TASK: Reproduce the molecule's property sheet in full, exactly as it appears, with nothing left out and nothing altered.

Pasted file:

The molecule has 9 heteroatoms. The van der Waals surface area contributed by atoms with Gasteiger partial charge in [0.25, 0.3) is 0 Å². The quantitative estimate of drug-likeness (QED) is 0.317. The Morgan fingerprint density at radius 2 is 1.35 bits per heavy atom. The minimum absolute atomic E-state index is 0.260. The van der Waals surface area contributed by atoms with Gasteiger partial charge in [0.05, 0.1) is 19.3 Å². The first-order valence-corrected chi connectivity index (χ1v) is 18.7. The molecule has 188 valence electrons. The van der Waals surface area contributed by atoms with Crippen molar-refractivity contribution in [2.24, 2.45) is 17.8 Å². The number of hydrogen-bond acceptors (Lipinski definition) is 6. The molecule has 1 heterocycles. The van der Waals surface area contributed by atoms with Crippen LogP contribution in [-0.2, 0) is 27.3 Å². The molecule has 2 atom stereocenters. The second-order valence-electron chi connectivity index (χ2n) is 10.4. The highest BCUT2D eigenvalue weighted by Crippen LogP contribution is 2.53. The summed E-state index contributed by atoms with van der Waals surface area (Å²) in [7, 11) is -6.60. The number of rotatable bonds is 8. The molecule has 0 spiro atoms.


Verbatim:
The molecule has 9 heteroatoms. The van der Waals surface area contributed by atoms with Gasteiger partial charge in [0.25, 0.3) is 0 Å². The quantitative estimate of drug-likeness (QED) is 0.317. The Morgan fingerprint density at radius 2 is 1.35 bits per heavy atom. The minimum absolute atomic E-state index is 0.260. The van der Waals surface area contributed by atoms with Gasteiger partial charge in [0.05, 0.1) is 19.3 Å². The first-order valence-corrected chi connectivity index (χ1v) is 18.7. The molecule has 188 valence electrons. The van der Waals surface area contributed by atoms with Crippen molar-refractivity contribution in [2.24, 2.45) is 17.8 Å². The number of hydrogen-bond acceptors (Lipinski definition) is 6. The molecule has 1 heterocycles. The van der Waals surface area contributed by atoms with Crippen LogP contribution in [-0.2, 0) is 27.3 Å². The molecule has 2 atom stereocenters. The second-order valence-electron chi connectivity index (χ2n) is 10.4. The highest BCUT2D eigenvalue weighted by Crippen LogP contribution is 2.53. The summed E-state index contributed by atoms with van der Waals surface area (Å²) in [7, 11) is -6.60. The number of rotatable bonds is 8. The molecule has 0 spiro atoms.